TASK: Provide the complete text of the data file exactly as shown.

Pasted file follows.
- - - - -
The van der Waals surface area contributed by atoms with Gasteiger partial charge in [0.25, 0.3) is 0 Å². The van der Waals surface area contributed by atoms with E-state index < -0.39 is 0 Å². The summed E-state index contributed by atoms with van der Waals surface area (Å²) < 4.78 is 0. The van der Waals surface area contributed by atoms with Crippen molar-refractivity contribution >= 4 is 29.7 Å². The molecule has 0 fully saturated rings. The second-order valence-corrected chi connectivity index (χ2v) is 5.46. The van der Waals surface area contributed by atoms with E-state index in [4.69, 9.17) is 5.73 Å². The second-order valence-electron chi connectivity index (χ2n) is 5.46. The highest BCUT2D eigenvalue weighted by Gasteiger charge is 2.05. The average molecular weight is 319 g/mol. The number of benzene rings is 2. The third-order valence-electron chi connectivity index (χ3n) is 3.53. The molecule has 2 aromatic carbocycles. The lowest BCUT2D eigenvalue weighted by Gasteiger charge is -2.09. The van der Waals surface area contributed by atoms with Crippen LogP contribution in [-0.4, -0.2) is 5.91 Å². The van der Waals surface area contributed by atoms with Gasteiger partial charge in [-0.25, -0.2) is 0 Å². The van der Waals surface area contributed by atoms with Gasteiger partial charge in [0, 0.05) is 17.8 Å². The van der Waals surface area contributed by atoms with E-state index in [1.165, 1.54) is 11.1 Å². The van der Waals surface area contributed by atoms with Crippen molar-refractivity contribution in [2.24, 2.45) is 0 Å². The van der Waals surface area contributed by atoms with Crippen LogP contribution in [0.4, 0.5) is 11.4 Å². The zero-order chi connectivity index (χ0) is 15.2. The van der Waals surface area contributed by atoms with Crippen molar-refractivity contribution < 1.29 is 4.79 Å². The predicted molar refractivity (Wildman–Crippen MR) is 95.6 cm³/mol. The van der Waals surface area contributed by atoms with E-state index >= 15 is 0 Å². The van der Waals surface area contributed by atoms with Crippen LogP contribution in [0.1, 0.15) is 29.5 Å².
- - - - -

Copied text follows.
The van der Waals surface area contributed by atoms with Gasteiger partial charge in [0.25, 0.3) is 0 Å². The van der Waals surface area contributed by atoms with E-state index < -0.39 is 0 Å². The summed E-state index contributed by atoms with van der Waals surface area (Å²) < 4.78 is 0. The van der Waals surface area contributed by atoms with Crippen molar-refractivity contribution >= 4 is 29.7 Å². The molecule has 0 fully saturated rings. The second-order valence-corrected chi connectivity index (χ2v) is 5.46. The van der Waals surface area contributed by atoms with E-state index in [4.69, 9.17) is 5.73 Å². The second-order valence-electron chi connectivity index (χ2n) is 5.46. The highest BCUT2D eigenvalue weighted by Gasteiger charge is 2.05. The average molecular weight is 319 g/mol. The number of benzene rings is 2. The third-order valence-electron chi connectivity index (χ3n) is 3.53. The molecule has 2 aromatic carbocycles. The lowest BCUT2D eigenvalue weighted by Gasteiger charge is -2.09. The van der Waals surface area contributed by atoms with Crippen LogP contribution in [-0.4, -0.2) is 5.91 Å². The van der Waals surface area contributed by atoms with Gasteiger partial charge in [-0.25, -0.2) is 0 Å². The van der Waals surface area contributed by atoms with Gasteiger partial charge in [0, 0.05) is 17.8 Å². The van der Waals surface area contributed by atoms with E-state index in [1.165, 1.54) is 11.1 Å². The van der Waals surface area contributed by atoms with Crippen molar-refractivity contribution in [2.24, 2.45) is 0 Å². The van der Waals surface area contributed by atoms with Crippen LogP contribution in [0.4, 0.5) is 11.4 Å². The zero-order chi connectivity index (χ0) is 15.2. The van der Waals surface area contributed by atoms with Crippen molar-refractivity contribution < 1.29 is 4.79 Å². The predicted molar refractivity (Wildman–Crippen MR) is 95.6 cm³/mol. The van der Waals surface area contributed by atoms with E-state index >= 15 is 0 Å². The van der Waals surface area contributed by atoms with Crippen LogP contribution in [0.1, 0.15) is 29.5 Å².